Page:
After retiring, I had more free time, and it was spent pretty much all on photography.  I started doing photography for artists and craftsmen, and did that for twenty years.  It was fun, I met many interesting people, saw some excellent art, and even made some money.  Among my clients (mostly from Rochester, but also from Buffalo, Ithaca, Binghamton, and Syracuse) were professors and students at the School for American Crafts at the Rochester Institute of Technology.  The high point in that endeavor was when a professor and a graduate student in glass, were selected, based on my photography, to be in the top one hundred glass craftsmen in the world in a competition run and judged by Corning.

 

I also did a lot of pro-bono photography for not-for-profits, such as Jordan Health Center, Regional Council on Aging, Rochester Area Foundation, Eastern Service Workers Association, Community Place, and Meals-on-Wheels

 

I have been represented by galleries in Rochester, Honeoye

Falls, Cape Cod, and Denver, and have also exhibited in galleries in Ithaca, Syracuse, Long Island, New York, Philadelphia, Tom’s River, NJ. Chautauqua, Auburn, and Stony Brook.  I have also had fifteen one-person shows.

 

My work is in the permanent collections at the Herbert Johnson Museum at Cornell, the Picker Art Gallery at Colgate, Kodak Camera Club, SUNY Stony Brook, and private collections here and abroad.

 

For many years, I had exhibited my photography at outdoor art festivals, but in 1989 I stopped. as I was rained on once too often, and felt that I am too nice a guy to subject myself to that kind of grief.  A “good” friend assured me that I was not (a wonderful put-down!)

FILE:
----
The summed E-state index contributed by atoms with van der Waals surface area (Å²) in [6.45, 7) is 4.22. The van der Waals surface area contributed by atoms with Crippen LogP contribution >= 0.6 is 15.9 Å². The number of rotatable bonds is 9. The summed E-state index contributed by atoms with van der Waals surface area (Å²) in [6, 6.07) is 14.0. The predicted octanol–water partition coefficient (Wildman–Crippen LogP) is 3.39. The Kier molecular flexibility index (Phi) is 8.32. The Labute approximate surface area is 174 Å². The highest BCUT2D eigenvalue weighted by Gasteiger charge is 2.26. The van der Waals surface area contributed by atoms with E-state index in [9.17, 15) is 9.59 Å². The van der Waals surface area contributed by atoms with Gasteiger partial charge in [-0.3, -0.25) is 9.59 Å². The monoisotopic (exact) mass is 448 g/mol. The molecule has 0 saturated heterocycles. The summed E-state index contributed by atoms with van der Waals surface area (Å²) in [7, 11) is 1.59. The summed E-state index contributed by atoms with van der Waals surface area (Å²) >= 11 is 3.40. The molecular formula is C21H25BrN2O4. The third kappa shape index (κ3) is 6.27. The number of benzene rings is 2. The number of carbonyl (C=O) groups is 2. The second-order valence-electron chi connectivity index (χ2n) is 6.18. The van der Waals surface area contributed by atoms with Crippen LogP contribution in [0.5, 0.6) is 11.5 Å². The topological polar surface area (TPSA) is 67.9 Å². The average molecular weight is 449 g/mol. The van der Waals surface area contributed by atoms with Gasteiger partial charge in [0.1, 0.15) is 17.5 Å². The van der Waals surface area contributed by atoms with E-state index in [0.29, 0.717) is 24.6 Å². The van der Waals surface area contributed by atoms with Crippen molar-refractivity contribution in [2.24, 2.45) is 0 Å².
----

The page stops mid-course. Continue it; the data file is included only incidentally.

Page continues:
For the past thirty years, my cause célèbre has been to try to make photography accepted as one of the fine arts. I had prepared a talk called (tongue-in-cheek) CAN PHOTOGRAPHY BE A FINE ART, and had presented it nine times, among the venues being Kodak Camera Club, Camera Rochester, RIT, and a couple of art clubs. The three major art clubs would not accept photography, and only one of the suburban clubs did.  In 1986, I was the first photographer to be invited to be a member of the Arena Art Group, the most progressive one of the three major clubs, and since then, another few photographers have become members.  About twenty years later, I became the first photographer to be in the Print Club of Rochester, also one of the majors.  The third major, the Rochester Art Club, the oldest, largest, and stodgiest, still refuses to allow good photography, but does allow mediocre paintings.  I have, so far unsuccessfully, tried to have them change their bylaws to accept photography.

 

In 1989, I was one of the founders of the Artists’ Breakfast Group, which meets every Tuesday and is still going strong, but without me, as in my old age, getting there by eight in the morning is unthinkable!